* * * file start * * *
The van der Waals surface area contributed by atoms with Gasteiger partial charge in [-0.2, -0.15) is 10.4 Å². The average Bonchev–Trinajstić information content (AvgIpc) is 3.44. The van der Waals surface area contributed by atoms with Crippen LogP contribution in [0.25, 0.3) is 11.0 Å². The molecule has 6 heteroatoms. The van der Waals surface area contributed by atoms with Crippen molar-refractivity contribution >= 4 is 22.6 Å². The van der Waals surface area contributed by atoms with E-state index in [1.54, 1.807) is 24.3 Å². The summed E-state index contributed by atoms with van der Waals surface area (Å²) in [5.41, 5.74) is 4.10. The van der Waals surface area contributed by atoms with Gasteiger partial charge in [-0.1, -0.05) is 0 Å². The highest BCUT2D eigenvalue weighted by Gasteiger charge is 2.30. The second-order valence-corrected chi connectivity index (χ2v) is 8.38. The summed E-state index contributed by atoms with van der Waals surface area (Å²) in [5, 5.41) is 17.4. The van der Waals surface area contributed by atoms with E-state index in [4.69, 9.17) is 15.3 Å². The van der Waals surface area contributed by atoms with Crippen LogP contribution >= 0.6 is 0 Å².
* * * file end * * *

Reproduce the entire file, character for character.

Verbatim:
The van der Waals surface area contributed by atoms with Gasteiger partial charge in [-0.2, -0.15) is 10.4 Å². The average Bonchev–Trinajstić information content (AvgIpc) is 3.44. The van der Waals surface area contributed by atoms with Crippen LogP contribution in [0.25, 0.3) is 11.0 Å². The molecule has 6 heteroatoms. The van der Waals surface area contributed by atoms with Crippen molar-refractivity contribution >= 4 is 22.6 Å². The van der Waals surface area contributed by atoms with E-state index in [1.54, 1.807) is 24.3 Å². The summed E-state index contributed by atoms with van der Waals surface area (Å²) in [5.41, 5.74) is 4.10. The van der Waals surface area contributed by atoms with Gasteiger partial charge in [-0.1, -0.05) is 0 Å². The highest BCUT2D eigenvalue weighted by Gasteiger charge is 2.30. The second-order valence-corrected chi connectivity index (χ2v) is 8.38. The summed E-state index contributed by atoms with van der Waals surface area (Å²) in [5, 5.41) is 17.4. The van der Waals surface area contributed by atoms with E-state index in [4.69, 9.17) is 15.3 Å². The van der Waals surface area contributed by atoms with Crippen LogP contribution >= 0.6 is 0 Å².